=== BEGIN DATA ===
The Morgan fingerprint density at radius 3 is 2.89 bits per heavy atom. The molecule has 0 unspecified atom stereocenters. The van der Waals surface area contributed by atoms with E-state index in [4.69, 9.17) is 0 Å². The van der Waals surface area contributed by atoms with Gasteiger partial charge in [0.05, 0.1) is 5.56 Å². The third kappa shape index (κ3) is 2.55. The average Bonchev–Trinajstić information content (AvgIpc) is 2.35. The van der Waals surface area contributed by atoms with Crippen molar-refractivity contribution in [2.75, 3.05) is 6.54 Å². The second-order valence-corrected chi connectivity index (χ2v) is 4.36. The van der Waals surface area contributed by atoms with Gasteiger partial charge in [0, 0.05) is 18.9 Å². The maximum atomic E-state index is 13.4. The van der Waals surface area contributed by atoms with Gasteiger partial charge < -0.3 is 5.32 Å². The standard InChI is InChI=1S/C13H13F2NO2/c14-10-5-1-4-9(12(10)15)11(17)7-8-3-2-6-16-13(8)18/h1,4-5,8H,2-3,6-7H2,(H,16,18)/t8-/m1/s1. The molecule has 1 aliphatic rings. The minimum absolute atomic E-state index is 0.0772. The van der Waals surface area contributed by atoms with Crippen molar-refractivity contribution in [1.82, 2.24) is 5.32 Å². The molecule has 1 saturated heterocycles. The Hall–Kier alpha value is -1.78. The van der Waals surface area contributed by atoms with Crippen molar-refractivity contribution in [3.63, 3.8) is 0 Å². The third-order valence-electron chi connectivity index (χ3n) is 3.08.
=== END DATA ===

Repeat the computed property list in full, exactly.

The Morgan fingerprint density at radius 3 is 2.89 bits per heavy atom. The molecule has 0 unspecified atom stereocenters. The van der Waals surface area contributed by atoms with E-state index in [4.69, 9.17) is 0 Å². The van der Waals surface area contributed by atoms with Gasteiger partial charge in [0.05, 0.1) is 5.56 Å². The third kappa shape index (κ3) is 2.55. The average Bonchev–Trinajstić information content (AvgIpc) is 2.35. The van der Waals surface area contributed by atoms with Crippen molar-refractivity contribution in [2.75, 3.05) is 6.54 Å². The second-order valence-corrected chi connectivity index (χ2v) is 4.36. The van der Waals surface area contributed by atoms with Gasteiger partial charge in [0, 0.05) is 18.9 Å². The maximum atomic E-state index is 13.4. The van der Waals surface area contributed by atoms with Gasteiger partial charge < -0.3 is 5.32 Å². The standard InChI is InChI=1S/C13H13F2NO2/c14-10-5-1-4-9(12(10)15)11(17)7-8-3-2-6-16-13(8)18/h1,4-5,8H,2-3,6-7H2,(H,16,18)/t8-/m1/s1. The molecule has 1 aliphatic rings. The minimum absolute atomic E-state index is 0.0772. The van der Waals surface area contributed by atoms with Crippen molar-refractivity contribution in [1.82, 2.24) is 5.32 Å². The molecule has 1 saturated heterocycles. The Hall–Kier alpha value is -1.78. The van der Waals surface area contributed by atoms with Crippen molar-refractivity contribution in [3.63, 3.8) is 0 Å². The third-order valence-electron chi connectivity index (χ3n) is 3.08.